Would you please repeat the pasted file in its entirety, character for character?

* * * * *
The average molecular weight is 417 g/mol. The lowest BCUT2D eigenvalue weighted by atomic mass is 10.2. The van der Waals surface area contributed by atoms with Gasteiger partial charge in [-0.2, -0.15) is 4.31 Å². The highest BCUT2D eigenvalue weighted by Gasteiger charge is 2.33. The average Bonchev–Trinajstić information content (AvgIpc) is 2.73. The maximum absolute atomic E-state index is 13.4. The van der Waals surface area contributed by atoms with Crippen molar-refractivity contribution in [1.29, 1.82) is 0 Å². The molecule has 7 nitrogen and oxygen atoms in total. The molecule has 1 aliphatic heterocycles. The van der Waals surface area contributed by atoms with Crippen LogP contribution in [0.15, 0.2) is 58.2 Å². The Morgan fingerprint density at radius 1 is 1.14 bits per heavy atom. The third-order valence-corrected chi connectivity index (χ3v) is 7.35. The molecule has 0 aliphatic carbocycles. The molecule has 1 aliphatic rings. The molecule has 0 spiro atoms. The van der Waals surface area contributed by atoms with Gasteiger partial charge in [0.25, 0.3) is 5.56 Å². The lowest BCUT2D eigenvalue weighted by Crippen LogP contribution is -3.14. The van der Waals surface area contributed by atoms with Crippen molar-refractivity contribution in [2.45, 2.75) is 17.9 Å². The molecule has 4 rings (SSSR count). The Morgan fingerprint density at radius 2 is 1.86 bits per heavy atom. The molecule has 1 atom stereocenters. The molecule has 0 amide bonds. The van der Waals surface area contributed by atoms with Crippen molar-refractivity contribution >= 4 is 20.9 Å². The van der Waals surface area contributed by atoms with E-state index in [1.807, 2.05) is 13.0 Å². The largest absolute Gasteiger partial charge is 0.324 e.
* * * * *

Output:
The average molecular weight is 417 g/mol. The lowest BCUT2D eigenvalue weighted by atomic mass is 10.2. The van der Waals surface area contributed by atoms with Gasteiger partial charge in [-0.2, -0.15) is 4.31 Å². The highest BCUT2D eigenvalue weighted by Gasteiger charge is 2.33. The average Bonchev–Trinajstić information content (AvgIpc) is 2.73. The maximum absolute atomic E-state index is 13.4. The van der Waals surface area contributed by atoms with Crippen molar-refractivity contribution in [1.29, 1.82) is 0 Å². The molecule has 7 nitrogen and oxygen atoms in total. The molecule has 1 aliphatic heterocycles. The van der Waals surface area contributed by atoms with Crippen LogP contribution in [0.15, 0.2) is 58.2 Å². The Morgan fingerprint density at radius 1 is 1.14 bits per heavy atom. The third-order valence-corrected chi connectivity index (χ3v) is 7.35. The molecule has 0 aliphatic carbocycles. The molecule has 1 aliphatic rings. The molecule has 0 spiro atoms. The van der Waals surface area contributed by atoms with Gasteiger partial charge in [0.25, 0.3) is 5.56 Å². The lowest BCUT2D eigenvalue weighted by Crippen LogP contribution is -3.14. The van der Waals surface area contributed by atoms with Crippen molar-refractivity contribution in [2.45, 2.75) is 17.9 Å². The molecule has 4 rings (SSSR count). The Morgan fingerprint density at radius 2 is 1.86 bits per heavy atom. The molecule has 1 atom stereocenters. The molecule has 0 amide bonds. The van der Waals surface area contributed by atoms with Crippen molar-refractivity contribution >= 4 is 20.9 Å². The van der Waals surface area contributed by atoms with E-state index in [1.807, 2.05) is 13.0 Å². The largest absolute Gasteiger partial charge is 0.324 e.